How Travel Drives Membership, Loyalty and Funding
You’ve been handed the directorship of your organization’s travel program or maybe you’ve been at it for years now. Your friends think you have the best job of all time, but you know better. The pressure and responsibility to have a successful travel program weighs on you. And you have little time to devote to it. Will I get enough signups? Is it worth all the effort?
Travel planners we interviewed for this article unanimously agreed that it was – if done right. They say their members came back with life-long memories, bonded with their fellow members, and increased their involvement with the organization, often leading to significant donations. Planners agreed that with a well-designed program, the “ROI” and member building was very high.
What makes the difference on the tour?
Travel organizers say their members don’t want the typical tour. They signup because the program is exclusive to their members, often led by an expert from the organization and having special talks from specialists in the field. “When I look for destinations I look for places that have a direct connect to our exhibits or programs” says Karen Burns from the Virginia Aquarium & Marine Science Center. “Our members want to be immersed in an experience. Rather than running around from place to place, they want in-depth encounters and to get to know the people and local culture. I never go with a canned trip that is not customizable.”
How does travel build loyalty?
Most organizations include a staff member on the trip, providing the continuity and the tone for a warmer relationship that can lead to increased funding and positive word of mouth. But what really builds loyalty are the “special differences” in the destination that make it special and unique to that group. "As the point person for our trip, I spent time talking with [our tour provider] about what we were looking for and how we saw our trip coming together. I think that setting this groundwork helped to create the trip exactly as we pictured, if not better. [They] listened to our destinations of interest, overall goals, and created an itinerary that tied it all together," said Keri Leymaster, a former horticulturist at Discovery Cove, Aquatica, and Sea World. “At each of our destinations we were able to meet with a professional who really explained the significance of the collections and the environment so that we would glean the most information from each place," said Leymaster.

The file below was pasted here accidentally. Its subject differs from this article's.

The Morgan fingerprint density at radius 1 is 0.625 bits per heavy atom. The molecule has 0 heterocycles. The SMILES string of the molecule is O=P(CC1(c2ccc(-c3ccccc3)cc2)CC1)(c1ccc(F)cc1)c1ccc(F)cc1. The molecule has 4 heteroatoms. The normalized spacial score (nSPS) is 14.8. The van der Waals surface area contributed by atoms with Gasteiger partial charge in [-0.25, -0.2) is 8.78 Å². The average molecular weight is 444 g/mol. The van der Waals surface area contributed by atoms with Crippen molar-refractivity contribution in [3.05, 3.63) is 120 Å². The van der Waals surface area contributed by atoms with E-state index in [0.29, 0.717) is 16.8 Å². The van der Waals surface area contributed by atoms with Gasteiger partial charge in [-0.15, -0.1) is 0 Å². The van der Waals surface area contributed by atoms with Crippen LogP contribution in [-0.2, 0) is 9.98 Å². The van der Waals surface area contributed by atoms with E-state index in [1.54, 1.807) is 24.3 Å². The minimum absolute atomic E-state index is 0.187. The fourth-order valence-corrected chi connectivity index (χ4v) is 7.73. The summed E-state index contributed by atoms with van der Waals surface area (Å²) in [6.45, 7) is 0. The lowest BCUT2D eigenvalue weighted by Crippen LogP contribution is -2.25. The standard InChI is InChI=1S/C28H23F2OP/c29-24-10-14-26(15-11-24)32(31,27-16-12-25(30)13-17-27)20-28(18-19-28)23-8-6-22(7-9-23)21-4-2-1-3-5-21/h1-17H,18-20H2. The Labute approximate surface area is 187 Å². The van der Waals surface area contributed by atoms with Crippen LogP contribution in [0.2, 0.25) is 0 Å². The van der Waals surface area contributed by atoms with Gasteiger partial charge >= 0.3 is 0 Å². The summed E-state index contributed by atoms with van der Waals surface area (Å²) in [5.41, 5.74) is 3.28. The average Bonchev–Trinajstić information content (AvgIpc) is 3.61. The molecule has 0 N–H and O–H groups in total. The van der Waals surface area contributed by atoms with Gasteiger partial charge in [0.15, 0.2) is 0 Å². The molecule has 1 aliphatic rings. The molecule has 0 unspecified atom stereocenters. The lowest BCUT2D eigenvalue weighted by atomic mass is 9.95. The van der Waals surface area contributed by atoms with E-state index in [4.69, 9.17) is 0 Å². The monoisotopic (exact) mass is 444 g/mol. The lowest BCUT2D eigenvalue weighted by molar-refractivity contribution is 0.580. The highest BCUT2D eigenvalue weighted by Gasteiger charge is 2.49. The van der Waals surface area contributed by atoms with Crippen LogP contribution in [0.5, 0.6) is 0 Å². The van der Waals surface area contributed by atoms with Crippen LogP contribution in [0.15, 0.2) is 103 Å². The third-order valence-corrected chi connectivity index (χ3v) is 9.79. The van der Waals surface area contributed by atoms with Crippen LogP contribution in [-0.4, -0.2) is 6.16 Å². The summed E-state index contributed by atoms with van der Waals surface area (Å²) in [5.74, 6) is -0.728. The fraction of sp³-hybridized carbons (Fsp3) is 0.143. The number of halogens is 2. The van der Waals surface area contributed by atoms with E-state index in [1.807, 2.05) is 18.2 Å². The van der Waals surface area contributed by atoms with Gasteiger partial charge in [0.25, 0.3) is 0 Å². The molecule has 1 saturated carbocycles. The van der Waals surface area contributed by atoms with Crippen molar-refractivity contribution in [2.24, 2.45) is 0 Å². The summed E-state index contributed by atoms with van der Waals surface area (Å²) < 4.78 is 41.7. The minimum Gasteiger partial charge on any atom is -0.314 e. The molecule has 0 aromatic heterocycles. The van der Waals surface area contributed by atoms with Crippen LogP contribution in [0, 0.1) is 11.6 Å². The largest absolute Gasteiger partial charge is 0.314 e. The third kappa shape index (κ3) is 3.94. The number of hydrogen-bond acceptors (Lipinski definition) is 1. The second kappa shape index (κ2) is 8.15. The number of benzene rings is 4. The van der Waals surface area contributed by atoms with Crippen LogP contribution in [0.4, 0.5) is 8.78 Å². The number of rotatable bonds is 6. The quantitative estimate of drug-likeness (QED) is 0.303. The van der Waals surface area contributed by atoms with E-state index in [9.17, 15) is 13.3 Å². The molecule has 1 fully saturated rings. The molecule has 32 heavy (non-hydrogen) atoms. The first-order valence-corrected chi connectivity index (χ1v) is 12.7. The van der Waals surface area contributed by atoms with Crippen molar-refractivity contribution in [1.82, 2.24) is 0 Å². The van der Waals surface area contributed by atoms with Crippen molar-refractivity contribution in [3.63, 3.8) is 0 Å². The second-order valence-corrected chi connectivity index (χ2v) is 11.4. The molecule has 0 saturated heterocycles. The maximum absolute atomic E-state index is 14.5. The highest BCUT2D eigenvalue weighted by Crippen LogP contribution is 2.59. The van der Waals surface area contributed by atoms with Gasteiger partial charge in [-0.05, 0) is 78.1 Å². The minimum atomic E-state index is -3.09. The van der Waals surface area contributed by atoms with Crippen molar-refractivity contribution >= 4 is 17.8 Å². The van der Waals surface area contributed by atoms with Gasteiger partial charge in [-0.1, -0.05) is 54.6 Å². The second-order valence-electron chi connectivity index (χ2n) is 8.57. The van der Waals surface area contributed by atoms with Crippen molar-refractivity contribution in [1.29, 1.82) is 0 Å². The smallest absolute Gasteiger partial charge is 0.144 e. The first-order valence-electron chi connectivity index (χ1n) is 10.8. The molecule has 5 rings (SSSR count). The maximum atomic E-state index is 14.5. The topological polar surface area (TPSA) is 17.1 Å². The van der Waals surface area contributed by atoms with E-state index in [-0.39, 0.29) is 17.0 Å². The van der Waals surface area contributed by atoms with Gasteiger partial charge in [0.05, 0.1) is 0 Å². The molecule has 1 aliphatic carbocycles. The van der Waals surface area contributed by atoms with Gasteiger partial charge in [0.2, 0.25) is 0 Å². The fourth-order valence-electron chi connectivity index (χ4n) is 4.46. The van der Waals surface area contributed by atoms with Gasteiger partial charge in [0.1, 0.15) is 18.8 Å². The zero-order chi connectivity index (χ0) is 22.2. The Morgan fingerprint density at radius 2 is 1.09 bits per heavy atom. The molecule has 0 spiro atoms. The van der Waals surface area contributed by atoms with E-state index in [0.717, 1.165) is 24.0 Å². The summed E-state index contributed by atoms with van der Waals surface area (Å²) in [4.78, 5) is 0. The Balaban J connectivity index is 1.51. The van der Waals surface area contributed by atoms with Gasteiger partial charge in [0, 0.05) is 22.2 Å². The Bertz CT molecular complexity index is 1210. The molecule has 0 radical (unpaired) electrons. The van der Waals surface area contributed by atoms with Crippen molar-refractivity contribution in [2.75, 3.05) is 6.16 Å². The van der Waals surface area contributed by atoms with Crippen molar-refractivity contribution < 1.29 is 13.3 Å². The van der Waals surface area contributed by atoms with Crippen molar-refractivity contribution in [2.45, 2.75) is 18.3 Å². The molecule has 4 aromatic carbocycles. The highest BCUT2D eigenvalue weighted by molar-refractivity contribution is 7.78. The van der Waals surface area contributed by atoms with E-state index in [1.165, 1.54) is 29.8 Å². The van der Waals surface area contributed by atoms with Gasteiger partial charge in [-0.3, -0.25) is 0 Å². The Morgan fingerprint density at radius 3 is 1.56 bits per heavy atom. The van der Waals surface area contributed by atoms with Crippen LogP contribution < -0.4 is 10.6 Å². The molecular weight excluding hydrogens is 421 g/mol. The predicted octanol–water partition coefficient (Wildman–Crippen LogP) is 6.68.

A recent survey of travel planners conducted in 2016 by Holbrook Travel underscores the notion of having an exclusive program. Travel planners attributed the most important factor in growing the travel program to “More unique, exclusive features,” rated “very important” by 83% of responders. The second most important factor was “New travel destinations.” which had 58% respond as being “very important.”
How can your tours become fundraisers?
Many nonprofit organizations choose to work a donation into the overall tour cost. While the average per person donation is $200 to $400, there's no limit to how high a donation can be. The amount depends on the audience: Will the tour be open to your full membership or invitation-only for high-end donors? Raising funds is a big bonus to your organization, and the community building is priceless. Plus, as travel participants can be more affluent, their likelihood to donate or up their gifts is increased.
How does travel affect donations?
“We don’t look at our travel programs as fundraisers, at least not directly,” says Karen Straus of San Diego Audubon. “They are first and foremost a way for our members to follow their passion and travel with a community of like-minded people. As it often turns out, members develop a much stronger bond with our chapter and many have gone to recruit new members and make donations. Is there a direct correlation? I can’t say “yes” but travel certainly has built loyalty. Then there’s the word of mouth with their friends. We’ve had new members join us through hearing about their friend’s trip and decided they wanted to be part of Audubon and our activities.”
"I now realize what an important role a trip can play in bringing our mission to the center of the experience,” said Kathy Hong, retired director of philanthropy at National Tropical Botanic Gardens (NTBG). “When planning this first trip to Costa Rica, it became apparent that visiting places where biodiversity is of such critical importance would allow us to have conversations within our trip and how our role fits together with what is taking place in countries such as Costa Rica. It supports our mission and hopefully will allow more connections with our donors.”
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